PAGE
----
‘Rs2.22t’ needed to address infra gap
National Urban Development Strategy 2015 aims to make an annual investment of 2 percent of the gross domestic product
Aug 31, 2015- Nepal requires an investment of Rs2.22 trillion by 2031 to adders the existing infrastructure deficit and additional demands of 191 municipalities, a government strategy paper has said.
The National Urban Development Strategy 2015 has stated the country requires huge investment for balanced and regional urban system as the strategy aims to make annual investment of 2 percent of the gross domestic product (GDP) for the purpose.
Currently, the annual investment stands at just Rs20 billion, 1 percent of the GDP.
As per the Urban Infrastructure condition Index of 58 municipalities, prepared to assess the infrastructure status of various municipalities, the investment deficit stood at Rs372 billion.
The deficit has been calculated based on existing and desirable state of municipalities.
Economist Keshav Acharya said generating necessary resources as per the strategy within 15 years would be challenging. “If there is a clear vision and implementation plan, generating big resources won’t be a problem, but the municipalities have been confined to approving designs of houses,” he said.
According to the strategy, the biggest investment is expected to come from the government and the donors. They are expected to contribute 60 percent, followed by municipalities (19 percent), private sector (10 percent) and community (6 percent).
The 15-year strategy aims at providing cent percent access to piped water and sewages in all urban core areas, total electrification in all urban areas with 80 percent household with alternative sources, 80 percent paved roads in existing municipalities, 50 percent new residential housing through land readjustment and 100 percent solid waste collection.
It also aims at offering high speed internet availability, 2.5 percent of open space at ward-level in all old municipalities and 5 percent for new and 70 percent contribution of the urban areas to the GDP.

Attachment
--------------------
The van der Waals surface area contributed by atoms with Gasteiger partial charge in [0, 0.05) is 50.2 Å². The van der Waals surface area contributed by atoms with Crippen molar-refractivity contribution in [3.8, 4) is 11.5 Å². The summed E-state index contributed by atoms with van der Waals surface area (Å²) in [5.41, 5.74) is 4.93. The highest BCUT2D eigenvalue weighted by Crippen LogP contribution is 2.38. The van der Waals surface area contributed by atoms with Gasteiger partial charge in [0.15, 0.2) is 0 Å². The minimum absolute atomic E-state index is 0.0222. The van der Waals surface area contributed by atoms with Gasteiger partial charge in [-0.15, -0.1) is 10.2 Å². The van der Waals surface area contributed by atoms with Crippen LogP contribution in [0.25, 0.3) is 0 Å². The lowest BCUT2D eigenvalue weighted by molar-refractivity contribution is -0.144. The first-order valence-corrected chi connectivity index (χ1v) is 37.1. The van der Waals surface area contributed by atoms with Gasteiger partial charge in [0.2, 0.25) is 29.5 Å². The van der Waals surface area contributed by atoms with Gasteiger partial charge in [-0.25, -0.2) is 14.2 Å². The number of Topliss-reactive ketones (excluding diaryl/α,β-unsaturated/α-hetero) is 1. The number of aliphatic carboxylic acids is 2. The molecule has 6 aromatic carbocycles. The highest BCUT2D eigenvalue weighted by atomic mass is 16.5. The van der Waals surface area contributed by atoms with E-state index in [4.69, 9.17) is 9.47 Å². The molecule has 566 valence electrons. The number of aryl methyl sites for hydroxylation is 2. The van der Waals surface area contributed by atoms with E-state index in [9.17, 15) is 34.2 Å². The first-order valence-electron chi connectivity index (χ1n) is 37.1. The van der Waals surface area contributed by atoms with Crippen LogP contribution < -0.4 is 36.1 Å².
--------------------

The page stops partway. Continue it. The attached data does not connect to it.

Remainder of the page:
Acharya said the government should focus on newly-urbanising sectors for planned urbanisation where the cost of urbanisation will be lower compared to older urban centres where thick settlements make it difficult to implement the plan.
“There is also increased need for planned urbanisation in hilly areas where settlements are scattered and managing infrastructure there is costly and challenging,” said Thapa.
The budget for this fiscal year has focused on expanding urban infrastructure in major Tarai based cities including Biratnagar, Janakpur, Birgunj, Bhairahawa, Nepalgunj and Dhangadi. “Targeting these cities, construction of six-lane trade road is under way,” states the budget.
The government has also introduced the idea of building two smart cities, in Kathmandu and Nijgadh, with all necessary infrastructure.
The strategy says increased investment in the urban sector would be justified because of the sector’s contribution to production and living standards of the people.
According to the Central Bureau of Statistics (CBS), urban areas directly contributed 33 percent to the GDP, while another 30 percent is contributed by surrounding villages. “Investment in urban infrastructure facilitates wealth generation and generates employment while boosting economic growth,” it says.
Published: 31-08-2015 10:06